Traineeships have become very popular over the years. Both for ambitious organizations as well as for young professionals.
Organizations often see it as the perfect way to recruit new talent and prepare them for the top. Consequentially, a lot of time, money and energy is put into it. Among millennials traineeships are also getting a lot of attention. It’s often seen as THE way to kickstart your career.
And not without reason, because often this is exactly what a traineeship leads to. It leads to personal growth and offers chances for trainees to make career within no time. But, if we’re honest: too often a traineeship results in the opposite. The young professional leaves the organization earlier than desired. Sometimes resulting in feeling overworked or even ending up in a burn-out. In this blog I want to tell you a bit more about this flip side.
In the first place, traineeships often can’t live up to the high expectations. The lavish presentation at the front and sky-high selection criteria at the door, create expectations that are not in line with the harsh reality. After they’ve been sourced on their first project, the warm bath turns into an unwanted cold shower within no time.
Secondly, a traineeship does not only do wonders for your personal growth, but also for your stress levels. Which in turn could lead to a burnout. A traineeship means going all-in from the start. Private life is pushed aside, and you focus fully on performing at your best professionally. And let’s not forget about the daunting question that’s looming above your head: what do I want after this?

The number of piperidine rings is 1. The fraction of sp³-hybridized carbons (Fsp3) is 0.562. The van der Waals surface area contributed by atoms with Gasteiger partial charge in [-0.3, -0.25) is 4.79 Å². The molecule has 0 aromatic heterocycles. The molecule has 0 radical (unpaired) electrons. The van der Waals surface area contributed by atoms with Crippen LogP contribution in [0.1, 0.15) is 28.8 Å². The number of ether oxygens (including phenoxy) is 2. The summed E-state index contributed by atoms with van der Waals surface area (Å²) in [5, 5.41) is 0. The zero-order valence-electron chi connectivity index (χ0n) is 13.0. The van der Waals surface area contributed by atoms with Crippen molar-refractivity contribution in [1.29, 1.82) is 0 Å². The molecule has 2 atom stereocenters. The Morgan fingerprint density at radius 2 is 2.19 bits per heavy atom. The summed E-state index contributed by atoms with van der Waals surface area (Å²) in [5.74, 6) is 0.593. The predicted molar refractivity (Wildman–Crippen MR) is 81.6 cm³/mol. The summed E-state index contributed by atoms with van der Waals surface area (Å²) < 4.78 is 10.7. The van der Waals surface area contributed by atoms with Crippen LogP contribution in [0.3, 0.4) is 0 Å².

Is the answer to all of this to get rid of traineeships completely? I don’t think so. By getting rid of traineeships, we’d be getting rid of something that can also be so beautiful and give young professionals amazing opportunities. Personally, I see it as a necessity and a chance to make sure that mental well-being becomes an integral part of the traineeship.
A recent study from Satistics Netherlands (CBS) shows just how necessary it is to pay attention to well-being. It concluded that 25% of all young adults (18-25 years) feel mentally unhealthy. Worldwide research from Deloitte shows that more than 41% of millennials and Gen Z’s always feel stressed. And 40% thinks their employer doesn’t give the proper guidance when it comes to mental well-being. 
But not just from a prevention point of view, also from the point of amplification.  We know that satisfaction and involvement increase among employees after implementing a well-being program. Which will decrease the chance of them leaving the company. Besides, research shows that organizations with a high employee well-being average deliver higher stock returns. 
So the answer to the question ‘high potential: failing or succeeding?’ has, in my eyes, everything to do with the amount of attention there is for mental well-being as an integral part of a traineeship.
 CBS (3 sept 2020). Mentale gezondheid in eerste helft 2021 op dieptepunt.
 The Deloitte Global 2021 Millennial and Gen Z Survey
 While prevention focuses on preventing illness and complaints, amplification focuses on strengthening and improving the mental well-being of employees, in order to promote work engagement, happiness and productivity.
 Prof. Alex Edmans (2020). Employee Satisfaction, Labor Market Flexibility, and Stock Returns Around the World